How about another treat from the 1800s, Candy Corn? Did you know it was originally marketed as chicken feed?

You might not have bobbed for an apple if you aren’t as old as I (wink), but do you like candy apples? They were invented in 1908 by a New Jersey candymaker who melted down cinnamon candies to dress up apples, since they were a popular fall food. Caramel apples came later; they were the brainchild of a Kraft employee in the 1950s who was trying to find a way to use up leftover caramels that didn’t get sold at Halloween. (I never did really like those little caramels, but that was probably because they got stuck in my braces.)

There are the grown-up costume parties too, where everyone gets to unleash their inner self – whether that be a princess, a minion, a Transformer or a sexy nurse. I for one like the idea that once a year we can show an alter ego and not have to offer any explanation. There may be treats at those parties too, and all kinds of crazy punches; most of us can remember a “witch’s brew” from some Hallowe’en party that might have left us feeling like we jumped through time when we woke up the following morning.

You don’t need me to find a recipe for a witch’s brew or Jello shots – I’ll leave the partying to you. My contribution is a gentle one to celebrate this time of connecting with all souls. I’m going back to another Medieval tradition, when people went door to door asking for food in exchange for prayers made for loves one who had departed the world. Those giving food would often give out Soul Cakes, a sort of scone or biscuit that was often studded with dried fruit or raisins. They would feel good sharing food and knowing that someone was thinking of their lost loved ones. The person getting the cake was thanked for their good spirit with some sustenance. Like most traditions, there is no one recipe or right way to prepare them but the recipe I’m sharing is one that pays homage to the symbols we love about this time of year.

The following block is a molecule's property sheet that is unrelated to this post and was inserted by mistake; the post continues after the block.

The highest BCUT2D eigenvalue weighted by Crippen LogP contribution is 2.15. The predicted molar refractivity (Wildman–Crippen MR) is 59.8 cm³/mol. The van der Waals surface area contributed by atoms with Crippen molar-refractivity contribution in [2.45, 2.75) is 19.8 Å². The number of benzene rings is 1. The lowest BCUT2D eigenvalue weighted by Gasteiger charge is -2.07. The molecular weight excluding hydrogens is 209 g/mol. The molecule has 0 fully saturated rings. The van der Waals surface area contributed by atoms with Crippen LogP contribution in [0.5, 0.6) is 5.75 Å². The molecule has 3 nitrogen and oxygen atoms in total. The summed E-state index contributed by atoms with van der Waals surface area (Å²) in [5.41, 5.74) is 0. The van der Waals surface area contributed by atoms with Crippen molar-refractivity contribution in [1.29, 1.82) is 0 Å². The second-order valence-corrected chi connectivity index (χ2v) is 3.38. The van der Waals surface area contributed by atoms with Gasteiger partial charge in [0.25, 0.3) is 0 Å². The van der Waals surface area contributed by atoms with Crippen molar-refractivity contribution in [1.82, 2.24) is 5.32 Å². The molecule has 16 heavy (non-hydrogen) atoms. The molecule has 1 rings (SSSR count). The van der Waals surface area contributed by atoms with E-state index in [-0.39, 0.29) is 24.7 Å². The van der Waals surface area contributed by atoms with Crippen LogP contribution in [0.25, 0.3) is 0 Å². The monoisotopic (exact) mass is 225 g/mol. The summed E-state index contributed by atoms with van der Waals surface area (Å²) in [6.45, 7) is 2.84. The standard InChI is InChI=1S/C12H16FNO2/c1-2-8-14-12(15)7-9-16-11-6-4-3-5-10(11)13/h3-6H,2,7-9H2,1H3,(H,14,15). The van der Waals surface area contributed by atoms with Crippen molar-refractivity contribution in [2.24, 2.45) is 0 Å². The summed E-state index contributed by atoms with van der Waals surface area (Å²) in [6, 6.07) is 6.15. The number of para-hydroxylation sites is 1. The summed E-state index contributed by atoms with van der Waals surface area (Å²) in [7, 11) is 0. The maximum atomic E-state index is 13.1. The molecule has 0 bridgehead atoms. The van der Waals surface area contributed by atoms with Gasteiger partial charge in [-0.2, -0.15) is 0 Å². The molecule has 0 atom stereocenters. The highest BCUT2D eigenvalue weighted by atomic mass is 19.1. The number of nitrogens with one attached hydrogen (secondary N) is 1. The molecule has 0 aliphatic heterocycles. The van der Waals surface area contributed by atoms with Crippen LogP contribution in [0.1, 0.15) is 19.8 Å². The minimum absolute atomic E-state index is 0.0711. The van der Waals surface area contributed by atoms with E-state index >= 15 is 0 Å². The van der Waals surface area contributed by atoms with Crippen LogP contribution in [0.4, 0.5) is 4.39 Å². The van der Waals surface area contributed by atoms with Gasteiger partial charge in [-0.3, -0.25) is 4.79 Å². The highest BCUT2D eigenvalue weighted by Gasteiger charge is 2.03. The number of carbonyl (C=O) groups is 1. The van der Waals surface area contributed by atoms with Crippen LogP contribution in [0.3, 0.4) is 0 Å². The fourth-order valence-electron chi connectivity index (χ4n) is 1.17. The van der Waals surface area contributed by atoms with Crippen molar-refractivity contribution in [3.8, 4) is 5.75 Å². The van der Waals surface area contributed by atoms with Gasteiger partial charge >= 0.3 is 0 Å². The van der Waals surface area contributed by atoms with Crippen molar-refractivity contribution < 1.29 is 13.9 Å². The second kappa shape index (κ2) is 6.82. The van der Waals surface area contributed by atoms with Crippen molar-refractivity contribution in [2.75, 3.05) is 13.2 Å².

I know some of you would rather snuggle up with a friend and watch a horror movie to celebrate, but what can I say – this is my foodie version of the holiday. Extra points are given for those who dress up when they share their cakes. They don’t keep very long, so find more friends or make new ones to make sure they aren’t wasted. 

SOUL CAKES  (from T. Susan Chang)

Makes 12 to 15 2-inch soul cakes

  • 2 cups all-purpose flour
  • 1/2 teaspoon nutmeg, ground fresh if possible
  • 1/2 teaspoon cinnamon (this spice is said to encourage warm feelings of friendship and comfort when people smell and taste it)
  • 1/2 teaspoon salt
  • Generous pinch of saffron threads (to symbolize the sun, so important for the harvest, and the bonfires of Samhain)
  • 1/2 cup milk
  • 1 stick (8 tablespoons) unsalted butter, softened
  • 1/2 cup sugar
  • 2 egg yolks
  • 1/2 cup currants, raisins or other dried fruit

For the Glaze:

  • 1 egg yolk, beaten (you can substitute 2 tbsp cream if you wish – it’s not as golden but it will give a bit of shine. You can add sprinkles after the milk if you want some pizzazz.)